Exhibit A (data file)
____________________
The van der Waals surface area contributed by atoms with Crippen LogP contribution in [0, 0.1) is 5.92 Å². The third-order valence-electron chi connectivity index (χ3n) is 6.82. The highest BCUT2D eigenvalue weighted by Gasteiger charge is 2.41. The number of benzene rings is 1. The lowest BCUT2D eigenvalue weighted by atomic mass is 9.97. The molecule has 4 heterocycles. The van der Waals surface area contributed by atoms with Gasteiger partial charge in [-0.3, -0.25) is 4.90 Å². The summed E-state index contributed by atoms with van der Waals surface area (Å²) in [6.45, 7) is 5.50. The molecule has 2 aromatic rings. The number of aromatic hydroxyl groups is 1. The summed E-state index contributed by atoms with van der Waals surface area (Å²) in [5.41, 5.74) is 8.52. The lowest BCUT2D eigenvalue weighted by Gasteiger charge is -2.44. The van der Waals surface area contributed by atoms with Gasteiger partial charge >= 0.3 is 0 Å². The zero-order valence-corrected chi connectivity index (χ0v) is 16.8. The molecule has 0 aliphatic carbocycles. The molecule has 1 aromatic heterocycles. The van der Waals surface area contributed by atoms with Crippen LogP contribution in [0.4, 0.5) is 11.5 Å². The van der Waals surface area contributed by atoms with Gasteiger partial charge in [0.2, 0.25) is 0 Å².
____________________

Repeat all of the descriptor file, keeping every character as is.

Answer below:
The van der Waals surface area contributed by atoms with Crippen LogP contribution in [0, 0.1) is 5.92 Å². The third-order valence-electron chi connectivity index (χ3n) is 6.82. The highest BCUT2D eigenvalue weighted by Gasteiger charge is 2.41. The number of benzene rings is 1. The lowest BCUT2D eigenvalue weighted by atomic mass is 9.97. The molecule has 4 heterocycles. The van der Waals surface area contributed by atoms with Gasteiger partial charge in [-0.3, -0.25) is 4.90 Å². The summed E-state index contributed by atoms with van der Waals surface area (Å²) in [6.45, 7) is 5.50. The molecule has 2 aromatic rings. The number of aromatic hydroxyl groups is 1. The summed E-state index contributed by atoms with van der Waals surface area (Å²) in [5.41, 5.74) is 8.52. The lowest BCUT2D eigenvalue weighted by Gasteiger charge is -2.44. The van der Waals surface area contributed by atoms with Gasteiger partial charge >= 0.3 is 0 Å². The zero-order valence-corrected chi connectivity index (χ0v) is 16.8. The molecule has 0 aliphatic carbocycles. The molecule has 1 aromatic heterocycles. The van der Waals surface area contributed by atoms with Crippen LogP contribution in [0.4, 0.5) is 11.5 Å². The van der Waals surface area contributed by atoms with Gasteiger partial charge in [0.2, 0.25) is 0 Å².